Bruce Parker "California Soul Man": Two shows (we missed the second). He was actually quite good—very energetic. Sort of the Anti-Agata Sava. Moved around the stage, involved the audience. Really worked it. If there was a problem, it was in the material and the audience. This was, quite simply, not an R&B/Motown crowd. And, among all of the available R&B/Motown material, he tended to pick some of the more obscure songs—not good to do with a crowd who isn't into that style of music and only knows the "big hits".
Don Bryan - Ventriloquist: I've seen his act before—must have been on Nautica. Decent Ventriloquist, funny enough act with a couple of entertaining twists
The nights in Le Verdon, Cadiz and Livorno, there was no real show.
HONFLEUR - 9:00 a.m. to 7:00 p.m.: We didn't really have an interest in doing a long D-Day beaches tour here and we'd been to Rouen and Giverny on a recent cruise stop, so we decided to just walk around Honfleur, visited the Boudin Museum and returned to the ship in the afternoon. Picturesque little town.
SAINT-MALO - 8:00 a.m. to 7:00 p.m.: Here we did a private tour with a party of eight to Mont St. Michel, Dinan and Saint Malo with Westcapades for 80€ pp. Our guide was Marc, the owner of the company. He did a very nice job of providing commentary on the way to Mont St. Michel in the morning. Having left the ship promptly upon arrival, we beat most of the crowds to this site. Very impressive old monastery. Then it was on to Medieval Dinan. Very nice little town, free time and lunch, then back over to St. Malo, where we parted ways with Marc and walked through the walled city, then tendered back to the ship. One key here with the early start was to report to the showroom ahead of the time the first of the ship's shore excursions was to depart—so we were able to get tender tickets for the first tender while the shorex participants were still amassing.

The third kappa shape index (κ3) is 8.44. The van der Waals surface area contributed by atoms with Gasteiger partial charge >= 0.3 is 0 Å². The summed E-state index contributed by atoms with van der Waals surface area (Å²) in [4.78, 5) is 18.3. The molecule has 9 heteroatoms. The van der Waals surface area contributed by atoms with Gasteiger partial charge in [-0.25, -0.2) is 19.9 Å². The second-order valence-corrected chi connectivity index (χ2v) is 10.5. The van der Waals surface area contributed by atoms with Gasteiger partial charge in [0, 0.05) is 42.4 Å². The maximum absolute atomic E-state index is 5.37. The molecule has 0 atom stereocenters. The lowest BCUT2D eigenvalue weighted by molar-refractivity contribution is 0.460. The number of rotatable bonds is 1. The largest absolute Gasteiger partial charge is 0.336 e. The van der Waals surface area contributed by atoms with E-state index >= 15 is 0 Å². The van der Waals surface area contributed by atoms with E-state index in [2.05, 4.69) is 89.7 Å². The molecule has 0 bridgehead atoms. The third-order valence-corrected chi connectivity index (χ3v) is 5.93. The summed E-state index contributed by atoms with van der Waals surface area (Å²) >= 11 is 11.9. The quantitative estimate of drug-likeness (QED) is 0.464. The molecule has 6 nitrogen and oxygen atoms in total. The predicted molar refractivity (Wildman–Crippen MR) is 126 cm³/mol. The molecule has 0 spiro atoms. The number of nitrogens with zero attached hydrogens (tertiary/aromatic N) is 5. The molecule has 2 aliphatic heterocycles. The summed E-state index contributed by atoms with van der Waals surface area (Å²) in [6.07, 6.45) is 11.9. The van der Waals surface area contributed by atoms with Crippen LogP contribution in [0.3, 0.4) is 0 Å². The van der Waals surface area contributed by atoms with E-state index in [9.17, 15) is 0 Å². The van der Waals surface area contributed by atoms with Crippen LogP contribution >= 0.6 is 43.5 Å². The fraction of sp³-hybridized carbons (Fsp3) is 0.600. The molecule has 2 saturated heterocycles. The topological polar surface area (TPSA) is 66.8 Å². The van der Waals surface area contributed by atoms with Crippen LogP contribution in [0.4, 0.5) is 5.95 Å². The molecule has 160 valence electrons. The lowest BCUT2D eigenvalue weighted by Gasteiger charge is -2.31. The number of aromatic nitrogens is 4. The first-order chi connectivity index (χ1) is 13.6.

PONT AVEN - 11:00 a.m. to 8:00 p.m.: It was raining a good portion of the day, so we just spent some time wandering around Concarneau. Very touristy little town-walled medieval city—a short walk from the tender pier.
LA ROCHELLE - 8:00 a.m. to 8:00 p.m.: This is one of only two ports where we took a shore excursion—"Saintes & Cognac", a full day tour for $199 per person—not bad as shorexes go—we had a nice little visit to La Rochelle, then Saintes and then a tour of the Hennessey Cognac distillery with tastings. Only real negative was 38 people on the tour.
BORDEAUX - 8:00 a.m. to 9:00 p.m. -Here we had a simply marvelous tour with Maryse of Bordeaux Excursions, party of 8 for 118.75€ per person. Maryse picked us up at the pier in Le Verdon and drove us to two wineries in the morning-- chateau LOUDENNE www.lafragette.com - Crû Bourgeois of Medoc - also called the "Pink Chateau" for its outstanding XVIIth Century architecture and château LYNCH-BAGES in Pauillac, listed in the 1855 Classification Medoc Wines www.lynchbages.com, then lunch at "brasserie" LE CAFE LAVINAL www.villagedebages.com
After lunch, we continued through Saint-Julien and Margaux vineyards with stops for pictures by the renowned chateaux (Pichon, latour, margaux, etc...)
Then on to Bordeaux for a walking tour through the city. Maryse is one of the best guides we've had.